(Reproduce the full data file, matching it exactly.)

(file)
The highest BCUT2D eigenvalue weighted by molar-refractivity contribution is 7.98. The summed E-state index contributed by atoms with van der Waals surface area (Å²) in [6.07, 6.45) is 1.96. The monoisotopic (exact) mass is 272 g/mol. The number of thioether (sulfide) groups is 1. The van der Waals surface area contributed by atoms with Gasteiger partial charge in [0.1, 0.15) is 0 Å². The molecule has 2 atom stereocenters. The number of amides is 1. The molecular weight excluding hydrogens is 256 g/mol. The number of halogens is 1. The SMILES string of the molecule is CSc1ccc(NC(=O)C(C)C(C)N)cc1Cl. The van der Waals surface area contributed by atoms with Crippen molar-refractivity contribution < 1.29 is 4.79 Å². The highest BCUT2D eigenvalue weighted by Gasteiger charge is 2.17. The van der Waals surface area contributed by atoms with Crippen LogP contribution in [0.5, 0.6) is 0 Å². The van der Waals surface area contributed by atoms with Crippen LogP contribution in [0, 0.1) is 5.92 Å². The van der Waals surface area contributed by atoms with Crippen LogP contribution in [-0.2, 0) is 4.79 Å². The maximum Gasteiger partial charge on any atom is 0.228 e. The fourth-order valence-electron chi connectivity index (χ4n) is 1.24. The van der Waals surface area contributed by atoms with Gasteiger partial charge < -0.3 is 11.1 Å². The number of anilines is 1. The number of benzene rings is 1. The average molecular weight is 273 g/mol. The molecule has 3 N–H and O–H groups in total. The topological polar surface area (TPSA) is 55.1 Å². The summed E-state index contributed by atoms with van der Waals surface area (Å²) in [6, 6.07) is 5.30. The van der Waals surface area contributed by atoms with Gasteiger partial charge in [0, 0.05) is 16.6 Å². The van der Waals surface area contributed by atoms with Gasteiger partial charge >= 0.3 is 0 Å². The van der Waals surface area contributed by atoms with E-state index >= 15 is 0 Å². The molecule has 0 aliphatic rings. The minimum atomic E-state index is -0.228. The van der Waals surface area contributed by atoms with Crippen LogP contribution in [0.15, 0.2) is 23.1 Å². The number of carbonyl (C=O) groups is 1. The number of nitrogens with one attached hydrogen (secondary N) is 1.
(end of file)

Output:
The highest BCUT2D eigenvalue weighted by molar-refractivity contribution is 7.98. The summed E-state index contributed by atoms with van der Waals surface area (Å²) in [6.07, 6.45) is 1.96. The monoisotopic (exact) mass is 272 g/mol. The number of thioether (sulfide) groups is 1. The van der Waals surface area contributed by atoms with Gasteiger partial charge in [0.1, 0.15) is 0 Å². The molecule has 2 atom stereocenters. The number of amides is 1. The molecular weight excluding hydrogens is 256 g/mol. The number of halogens is 1. The SMILES string of the molecule is CSc1ccc(NC(=O)C(C)C(C)N)cc1Cl. The van der Waals surface area contributed by atoms with Crippen molar-refractivity contribution < 1.29 is 4.79 Å². The highest BCUT2D eigenvalue weighted by Gasteiger charge is 2.17. The van der Waals surface area contributed by atoms with Crippen LogP contribution in [0.5, 0.6) is 0 Å². The van der Waals surface area contributed by atoms with Crippen LogP contribution in [0, 0.1) is 5.92 Å². The van der Waals surface area contributed by atoms with Crippen LogP contribution in [-0.2, 0) is 4.79 Å². The maximum Gasteiger partial charge on any atom is 0.228 e. The fourth-order valence-electron chi connectivity index (χ4n) is 1.24. The van der Waals surface area contributed by atoms with Gasteiger partial charge < -0.3 is 11.1 Å². The number of anilines is 1. The number of benzene rings is 1. The average molecular weight is 273 g/mol. The molecule has 3 N–H and O–H groups in total. The topological polar surface area (TPSA) is 55.1 Å². The summed E-state index contributed by atoms with van der Waals surface area (Å²) in [6, 6.07) is 5.30. The van der Waals surface area contributed by atoms with Gasteiger partial charge in [0, 0.05) is 16.6 Å². The van der Waals surface area contributed by atoms with Gasteiger partial charge >= 0.3 is 0 Å². The van der Waals surface area contributed by atoms with E-state index >= 15 is 0 Å². The molecule has 0 aliphatic rings. The minimum atomic E-state index is -0.228. The van der Waals surface area contributed by atoms with Crippen LogP contribution in [0.15, 0.2) is 23.1 Å². The number of carbonyl (C=O) groups is 1. The number of nitrogens with one attached hydrogen (secondary N) is 1.